War of the Rebellion: Serial 018 Page 0161 Chapter XXIV. CORRESPONDENCE, ETC.-UNION.

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o'clock a. m., unless otherwise directed. Our route will be from here to Luray, thence to Front Royal, where was hope to get a supply of forage by railroad cars; thence by Chester Gap to Warrenton. I learn that the railroad transportation will not suffice, so I go by turnpike. We will need forage and, say, two days' rations at Warrenton; 1,000 horseshoes and nails, if possible.

In my dispatch od yesterday I gave the number of horses-2,500. We will pick up what forage we can, but there is little on the route.

The forces of the enemy in this valley are all preparing, in my opinion, to retreat to Charlottesville. If I could be supported and supplied at Culpeper Court-House and move by Gordonsville to Charlottesville I might destroy the road and cut off their retreat. All their baggage is there now.

With sentiments of respect, your obedient servant,

JAS. SHIELD,

Major-General, Commanding Division.

CATLETT'S, May 10, 1862.

Honorable E. M. STANTON:

A reconnaissance sent to intersect Rappahannock half way between railroad bridge and river has returned. Struck river at Ellis' Mill, 10 miles from Elk Runk, and followed down to Spottsville. Found a ford near Mrs. Marshall's, where rebel cavalry crossed on 8th instant and captured 6 Federal prisoners. Not known where they were from nor what doing. Very few white men at home, and women all secessionists; some of them bitterly so. Treated soldiers very coldly. Roads below Elk Run good, and some planting going on.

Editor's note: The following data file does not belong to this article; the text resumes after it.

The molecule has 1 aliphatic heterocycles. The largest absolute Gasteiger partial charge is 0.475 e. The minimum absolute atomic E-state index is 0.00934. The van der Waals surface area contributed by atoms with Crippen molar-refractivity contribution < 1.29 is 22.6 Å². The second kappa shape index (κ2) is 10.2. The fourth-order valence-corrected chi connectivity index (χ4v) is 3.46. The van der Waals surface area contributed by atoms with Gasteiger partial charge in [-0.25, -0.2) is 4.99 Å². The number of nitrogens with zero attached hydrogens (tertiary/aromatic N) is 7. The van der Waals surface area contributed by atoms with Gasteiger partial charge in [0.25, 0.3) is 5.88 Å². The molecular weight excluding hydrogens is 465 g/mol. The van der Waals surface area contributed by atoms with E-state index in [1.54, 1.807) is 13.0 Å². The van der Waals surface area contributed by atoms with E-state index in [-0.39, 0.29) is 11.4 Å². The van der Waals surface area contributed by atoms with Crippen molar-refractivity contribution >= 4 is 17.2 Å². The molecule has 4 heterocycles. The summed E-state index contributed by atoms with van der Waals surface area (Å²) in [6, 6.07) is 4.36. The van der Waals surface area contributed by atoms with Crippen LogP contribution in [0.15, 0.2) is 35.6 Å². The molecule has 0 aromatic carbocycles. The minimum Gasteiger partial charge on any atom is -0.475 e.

Respectfully,

GEO. L. HARTSUFF,

Brigadier-General.

HEADQUARTERS DETACHED BRIGADE,

Near Rectortown, Va., May 10, 1862.

Honorable E. M. STANTON:

I have the honor to report that yesterday I explored the Blue Mountain in all its recesses form Paris to Manassas Gap, and found the secret rendezvous of guerrilla cavalry, but evacuated within the last two days. I now have these bodies south of the Manassas Gap, having continually pressed them while in the neighborhood of the railroad. I will continue these researches until I drive them from all their fastness, and in the mountains between Front Royal and the Rappahannock. Their numbers are not large, and their force partakes of the nature of bandits. The road is in good running order, and nothing has occurred to disturb the peace of the locality.

Very respectfully,

JNO. W. GEARY,

Colonel Twenty-eighth Pennsylvania Volunteers, Commanding.

HEADQUARTERS DETACHED BRIGADE,

Near Rectortown, May 10, 1862.

Major-General MCDOWELL:

I would respectfully call your attention to the fact that my command

11 R R-VOL XII, PT III